The real world of pirates, buccaneers, corsairs, was (is) not glamorous or romantic but violent, bloody, and dastardly. And, I think, probably boring much of the time. In this volume, Jon E. Lewis has gathered together a wide array of pirate-related material, including many first-hand accounts and narratives close in time to the events. I was not expecting this — I thought it would be modern retellings, but I am glad for the diversity found here.
Indeed, this book starts with Sir Francis Drake’s own account of his raid on Nombre de Dios. In here you will also find eyewitness accounts of the vile cruelty wrought by Sir Henry Morgan. The lives and criminal exploits of the famous pirates from the Golden Age of Piracy are all included here — Captain Kidd, Blackbeard, Anne Bonney and Mary Read, and Lafitte. There are also stories of maroonings, which are quite interesting, one of which was the inspiration for Robinson Crusoe. The volume ends with two appendices. One is the entirety of Byron’s narrative poem The Corsair, the other is from anti-piracy law in Britain, c. 1724.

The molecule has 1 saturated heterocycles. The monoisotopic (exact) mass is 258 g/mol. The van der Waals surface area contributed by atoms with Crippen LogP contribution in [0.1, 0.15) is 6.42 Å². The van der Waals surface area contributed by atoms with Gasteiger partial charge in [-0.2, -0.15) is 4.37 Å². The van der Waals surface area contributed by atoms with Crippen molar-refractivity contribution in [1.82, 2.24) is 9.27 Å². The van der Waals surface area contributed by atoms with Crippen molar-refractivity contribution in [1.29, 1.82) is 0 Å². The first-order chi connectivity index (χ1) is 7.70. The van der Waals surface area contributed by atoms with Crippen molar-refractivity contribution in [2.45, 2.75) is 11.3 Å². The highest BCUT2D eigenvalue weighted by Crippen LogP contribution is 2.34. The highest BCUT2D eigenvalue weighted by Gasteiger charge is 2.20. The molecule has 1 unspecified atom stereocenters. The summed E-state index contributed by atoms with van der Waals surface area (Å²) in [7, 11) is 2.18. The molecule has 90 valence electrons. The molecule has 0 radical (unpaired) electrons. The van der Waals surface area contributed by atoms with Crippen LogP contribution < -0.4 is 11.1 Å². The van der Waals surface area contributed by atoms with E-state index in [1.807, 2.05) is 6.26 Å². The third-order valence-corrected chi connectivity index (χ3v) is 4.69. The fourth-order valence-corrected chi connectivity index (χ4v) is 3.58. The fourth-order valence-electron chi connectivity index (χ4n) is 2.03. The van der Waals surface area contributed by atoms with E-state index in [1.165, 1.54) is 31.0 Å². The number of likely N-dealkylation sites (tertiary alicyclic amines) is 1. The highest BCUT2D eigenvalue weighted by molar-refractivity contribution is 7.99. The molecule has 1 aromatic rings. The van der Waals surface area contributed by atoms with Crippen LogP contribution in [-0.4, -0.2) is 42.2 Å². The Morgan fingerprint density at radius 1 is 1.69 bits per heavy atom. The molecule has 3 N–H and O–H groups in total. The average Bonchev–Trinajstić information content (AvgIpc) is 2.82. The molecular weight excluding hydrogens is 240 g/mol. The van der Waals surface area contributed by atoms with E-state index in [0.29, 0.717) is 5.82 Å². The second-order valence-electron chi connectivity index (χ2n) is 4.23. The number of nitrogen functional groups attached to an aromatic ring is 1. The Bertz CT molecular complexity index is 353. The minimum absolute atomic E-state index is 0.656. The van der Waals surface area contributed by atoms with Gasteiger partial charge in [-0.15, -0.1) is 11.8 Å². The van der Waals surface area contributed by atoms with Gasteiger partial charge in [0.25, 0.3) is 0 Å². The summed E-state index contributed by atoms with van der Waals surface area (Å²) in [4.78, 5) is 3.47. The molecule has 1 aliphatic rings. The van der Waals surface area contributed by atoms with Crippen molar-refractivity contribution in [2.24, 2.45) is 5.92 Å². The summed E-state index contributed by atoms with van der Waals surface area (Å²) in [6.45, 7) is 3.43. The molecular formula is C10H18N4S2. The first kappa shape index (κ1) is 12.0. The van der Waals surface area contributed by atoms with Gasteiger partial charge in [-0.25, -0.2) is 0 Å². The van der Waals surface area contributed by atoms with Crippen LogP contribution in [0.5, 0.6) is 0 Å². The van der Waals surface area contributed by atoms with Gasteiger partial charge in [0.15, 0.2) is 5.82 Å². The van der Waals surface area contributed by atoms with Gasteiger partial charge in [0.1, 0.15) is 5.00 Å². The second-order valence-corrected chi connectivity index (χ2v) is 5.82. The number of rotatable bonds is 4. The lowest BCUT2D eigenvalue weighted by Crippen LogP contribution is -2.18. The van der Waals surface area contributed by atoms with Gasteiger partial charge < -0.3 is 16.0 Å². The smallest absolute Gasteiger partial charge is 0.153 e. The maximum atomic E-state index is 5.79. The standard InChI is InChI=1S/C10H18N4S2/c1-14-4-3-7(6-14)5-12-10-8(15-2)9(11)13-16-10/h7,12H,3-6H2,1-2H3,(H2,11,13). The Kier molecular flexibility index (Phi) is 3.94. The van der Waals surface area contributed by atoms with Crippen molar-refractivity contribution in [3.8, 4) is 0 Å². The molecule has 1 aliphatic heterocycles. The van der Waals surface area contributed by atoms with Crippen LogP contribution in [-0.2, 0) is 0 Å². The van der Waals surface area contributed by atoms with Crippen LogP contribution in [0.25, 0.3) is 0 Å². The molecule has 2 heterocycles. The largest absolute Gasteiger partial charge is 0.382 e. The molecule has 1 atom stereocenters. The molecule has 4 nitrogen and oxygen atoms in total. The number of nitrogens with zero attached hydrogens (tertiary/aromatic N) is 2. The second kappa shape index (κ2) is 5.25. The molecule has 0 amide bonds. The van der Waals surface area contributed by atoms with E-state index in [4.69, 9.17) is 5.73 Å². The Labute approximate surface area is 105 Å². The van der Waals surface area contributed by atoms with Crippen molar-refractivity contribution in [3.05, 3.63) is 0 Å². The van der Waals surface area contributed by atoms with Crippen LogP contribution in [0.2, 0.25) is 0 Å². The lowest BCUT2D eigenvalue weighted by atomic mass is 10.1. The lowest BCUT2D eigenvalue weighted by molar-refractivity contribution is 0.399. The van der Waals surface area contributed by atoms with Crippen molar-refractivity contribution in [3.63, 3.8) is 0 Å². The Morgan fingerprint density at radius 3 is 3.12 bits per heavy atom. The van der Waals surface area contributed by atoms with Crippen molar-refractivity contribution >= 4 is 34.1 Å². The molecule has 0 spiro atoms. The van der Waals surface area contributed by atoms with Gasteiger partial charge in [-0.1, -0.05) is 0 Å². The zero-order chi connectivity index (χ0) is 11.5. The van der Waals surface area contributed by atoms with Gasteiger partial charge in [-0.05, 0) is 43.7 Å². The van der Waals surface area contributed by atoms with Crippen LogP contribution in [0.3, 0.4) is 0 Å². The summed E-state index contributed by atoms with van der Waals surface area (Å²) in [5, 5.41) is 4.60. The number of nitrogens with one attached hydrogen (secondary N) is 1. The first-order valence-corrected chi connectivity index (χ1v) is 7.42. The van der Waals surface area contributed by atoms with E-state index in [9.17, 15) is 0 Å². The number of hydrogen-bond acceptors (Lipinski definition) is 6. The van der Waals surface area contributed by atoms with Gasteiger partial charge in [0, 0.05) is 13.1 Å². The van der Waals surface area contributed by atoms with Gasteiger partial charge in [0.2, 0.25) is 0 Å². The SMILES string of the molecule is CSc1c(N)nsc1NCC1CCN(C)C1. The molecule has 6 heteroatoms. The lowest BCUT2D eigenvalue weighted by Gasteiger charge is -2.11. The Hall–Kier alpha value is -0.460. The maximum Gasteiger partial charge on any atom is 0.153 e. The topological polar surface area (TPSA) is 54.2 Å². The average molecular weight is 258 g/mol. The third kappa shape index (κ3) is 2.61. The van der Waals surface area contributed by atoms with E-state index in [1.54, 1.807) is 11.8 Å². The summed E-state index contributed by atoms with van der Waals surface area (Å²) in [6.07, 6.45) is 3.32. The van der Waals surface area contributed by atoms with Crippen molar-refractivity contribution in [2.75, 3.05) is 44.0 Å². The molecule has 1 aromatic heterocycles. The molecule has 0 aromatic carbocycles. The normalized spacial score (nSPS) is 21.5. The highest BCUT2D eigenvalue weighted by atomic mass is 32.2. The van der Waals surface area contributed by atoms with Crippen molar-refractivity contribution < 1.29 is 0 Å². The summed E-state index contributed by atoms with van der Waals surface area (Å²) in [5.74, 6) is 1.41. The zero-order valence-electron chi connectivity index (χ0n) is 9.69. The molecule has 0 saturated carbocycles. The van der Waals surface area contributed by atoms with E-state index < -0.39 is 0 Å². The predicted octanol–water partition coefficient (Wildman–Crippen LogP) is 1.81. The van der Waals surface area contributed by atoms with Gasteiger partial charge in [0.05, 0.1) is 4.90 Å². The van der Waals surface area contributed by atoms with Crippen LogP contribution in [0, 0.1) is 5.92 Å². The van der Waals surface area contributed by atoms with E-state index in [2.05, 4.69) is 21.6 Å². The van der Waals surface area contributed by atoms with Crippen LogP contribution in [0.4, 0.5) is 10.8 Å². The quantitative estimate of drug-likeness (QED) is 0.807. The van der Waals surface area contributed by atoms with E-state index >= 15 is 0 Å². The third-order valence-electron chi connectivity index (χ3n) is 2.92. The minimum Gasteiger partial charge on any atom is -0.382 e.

Alongside the various first-hand accounts are many extracts from Charles Ellms and Howard Pyle. Ellms can tend towards tedious detail, unfortunately, combined with moralising. Thus, entire courtroom speeches are included.
One of the writers included here who is as close to firsthand as we get for many of these pirates is Capt. Charles Johnson. Lewis neglects to mention the fact that Johnson is a pseudonym for an as-yet insecurely identified London publisher in the 1700s, and much of what he writes is probably fiction.
Finally, a lot of what goes on in piracy is dull. That is, it is unremarkable. They sail hither and yon. They board vessels. Fighting ensues. People die. Goods are stolen. Repeat. There is a sameness to the narratives herein. No fault of Lewis, mind you. There is really only so many ways to tell the same story with different actors.
In the end, my favourite is still Capt. Kidd.